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'We want justice': Lawsuit claims feds owe $11 billion to Treaty 1 First Nations


An annual $5 payment to members of seven First Nations has remained the same for more than 150 years, but one man is hoping to change that.

Zongidaya Nelson is suing the federal government for $11 billion, or whatever amount is determined by the court, on the behalf of his Roseau River Anishinabe First Nation and the six other First Nations in Manitoba that signed Treaty 1 in 1871.

“We want justice. We're tired,” Nelson said in a Wednesday press conference.

Since 1874, as part of an amendment to the original $3 payment amount, members of the seven First Nations have been given $5 per year.

That amount hasn’t changed since 1874.

Jason Zushman, one of the lawyers representing the claim, said the price of gold, inflation, and the Consumer Price Index could affect the amount owed in the lawsuit, which will determined by the court.

At the time when Treaty 1 was signed - people could get a basket of goods with blankets, clothing, traps and other things that would be worth a total of $5 in Montreal instead of the cash.

"Obviously, $5 in current day buys something entirely different than it would have in 1871 - even when accounting for the increase that was paid out in the $5 increase,” Jason Zushman, one of the lawyers representing the claim said.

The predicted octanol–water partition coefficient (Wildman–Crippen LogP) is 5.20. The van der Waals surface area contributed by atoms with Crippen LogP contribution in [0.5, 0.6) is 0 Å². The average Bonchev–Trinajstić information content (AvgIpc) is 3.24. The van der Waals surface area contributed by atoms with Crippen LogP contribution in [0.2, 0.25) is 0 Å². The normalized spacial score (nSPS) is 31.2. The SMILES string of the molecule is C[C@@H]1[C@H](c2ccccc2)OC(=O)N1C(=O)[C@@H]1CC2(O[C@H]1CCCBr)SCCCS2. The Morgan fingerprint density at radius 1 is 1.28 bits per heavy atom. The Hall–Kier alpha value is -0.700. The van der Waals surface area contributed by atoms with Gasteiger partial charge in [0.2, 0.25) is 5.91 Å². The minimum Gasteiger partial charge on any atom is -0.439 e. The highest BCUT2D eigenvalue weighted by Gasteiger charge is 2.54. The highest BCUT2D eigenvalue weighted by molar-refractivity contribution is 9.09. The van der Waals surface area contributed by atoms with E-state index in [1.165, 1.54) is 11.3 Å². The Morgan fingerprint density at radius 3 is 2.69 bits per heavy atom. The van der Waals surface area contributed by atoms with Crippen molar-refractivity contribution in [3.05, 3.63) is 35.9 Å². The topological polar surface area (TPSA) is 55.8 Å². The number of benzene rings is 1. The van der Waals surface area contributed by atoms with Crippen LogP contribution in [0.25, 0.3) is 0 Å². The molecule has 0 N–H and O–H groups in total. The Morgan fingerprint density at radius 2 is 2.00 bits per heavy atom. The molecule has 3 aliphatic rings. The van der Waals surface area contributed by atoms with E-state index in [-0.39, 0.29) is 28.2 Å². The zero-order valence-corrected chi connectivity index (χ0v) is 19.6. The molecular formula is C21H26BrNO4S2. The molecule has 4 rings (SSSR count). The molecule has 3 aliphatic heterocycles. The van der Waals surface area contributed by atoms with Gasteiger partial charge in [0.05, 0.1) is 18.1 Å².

Terrance Nelson, Zongidaya’s uncle, says for most people, the $5 is a recognition of the promises made in Treaty 1.

"It’s not just the $5,” he said. “It's very, very important for people to understand. There are a lot more benefits that were supposed to be there."

Their family has been vocally disagreeing with the integrity of Treaty 1 since witnessing its signing in 1871.

"Reconciliation requires that the Crown act fairly and honourably in its dealings with the First Nations people,” Zongidaya said. “That's where we're at. We’re trying.”

Norman Rosenbaum, senior associate with Merchant Law Group in Winnipeg said, "the treaty is a living organism in a relationship. And the idea of true reconciliation means that one lives up to one’s bargain."

Zongidaya says this lawsuit could take decades - hoping it won't take another 152 years to update this payment.

He says because of the unknown timeline, it's too far in the future to estimate what will be done with the money if they win the lawsuit.


Indigenous Services Canada says it received the claim, which was first filed in 2019, and the most recent amendment in November.

 "Honouring the Treaty relationship and working together in partnership with First Nations is key to advancing lasting reconciliation," it says in a statement. "Canada will continue to work co-operatively with Treaty One First Nations to make progress together on shared priorities to help strengthen our ongoing Treaty relationship and advance reconciliation." Top Stories

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